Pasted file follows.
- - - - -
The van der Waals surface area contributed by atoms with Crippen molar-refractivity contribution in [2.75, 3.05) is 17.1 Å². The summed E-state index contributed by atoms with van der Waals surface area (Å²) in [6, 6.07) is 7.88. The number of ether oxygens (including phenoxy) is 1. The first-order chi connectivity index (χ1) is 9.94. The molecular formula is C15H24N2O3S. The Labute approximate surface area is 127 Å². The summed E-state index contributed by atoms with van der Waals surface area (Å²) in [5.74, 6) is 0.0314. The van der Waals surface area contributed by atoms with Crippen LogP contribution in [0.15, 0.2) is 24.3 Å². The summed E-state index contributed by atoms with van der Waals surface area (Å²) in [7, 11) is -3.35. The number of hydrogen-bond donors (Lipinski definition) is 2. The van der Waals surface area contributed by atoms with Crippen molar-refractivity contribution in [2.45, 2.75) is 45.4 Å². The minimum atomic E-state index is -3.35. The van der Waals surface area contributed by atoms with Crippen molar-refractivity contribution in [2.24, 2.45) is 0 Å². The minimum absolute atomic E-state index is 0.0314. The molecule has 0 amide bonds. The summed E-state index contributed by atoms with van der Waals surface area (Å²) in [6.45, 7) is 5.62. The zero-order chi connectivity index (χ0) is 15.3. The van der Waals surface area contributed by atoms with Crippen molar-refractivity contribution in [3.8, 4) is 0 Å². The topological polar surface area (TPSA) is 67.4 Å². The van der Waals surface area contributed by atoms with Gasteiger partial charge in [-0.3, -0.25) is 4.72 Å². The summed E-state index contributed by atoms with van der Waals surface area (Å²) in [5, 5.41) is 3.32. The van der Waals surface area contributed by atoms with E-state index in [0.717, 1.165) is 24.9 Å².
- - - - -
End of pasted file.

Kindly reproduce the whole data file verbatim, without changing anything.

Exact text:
The van der Waals surface area contributed by atoms with Crippen molar-refractivity contribution in [2.75, 3.05) is 17.1 Å². The summed E-state index contributed by atoms with van der Waals surface area (Å²) in [6, 6.07) is 7.88. The number of ether oxygens (including phenoxy) is 1. The first-order chi connectivity index (χ1) is 9.94. The molecular formula is C15H24N2O3S. The Labute approximate surface area is 127 Å². The summed E-state index contributed by atoms with van der Waals surface area (Å²) in [5.74, 6) is 0.0314. The van der Waals surface area contributed by atoms with Crippen LogP contribution in [0.15, 0.2) is 24.3 Å². The summed E-state index contributed by atoms with van der Waals surface area (Å²) in [7, 11) is -3.35. The number of hydrogen-bond donors (Lipinski definition) is 2. The van der Waals surface area contributed by atoms with Crippen molar-refractivity contribution in [2.45, 2.75) is 45.4 Å². The minimum atomic E-state index is -3.35. The van der Waals surface area contributed by atoms with Crippen molar-refractivity contribution in [2.24, 2.45) is 0 Å². The minimum absolute atomic E-state index is 0.0314. The molecule has 0 amide bonds. The summed E-state index contributed by atoms with van der Waals surface area (Å²) in [6.45, 7) is 5.62. The zero-order chi connectivity index (χ0) is 15.3. The van der Waals surface area contributed by atoms with Crippen molar-refractivity contribution in [3.8, 4) is 0 Å². The topological polar surface area (TPSA) is 67.4 Å². The van der Waals surface area contributed by atoms with Gasteiger partial charge in [-0.3, -0.25) is 4.72 Å². The summed E-state index contributed by atoms with van der Waals surface area (Å²) in [5, 5.41) is 3.32. The van der Waals surface area contributed by atoms with E-state index in [0.717, 1.165) is 24.9 Å².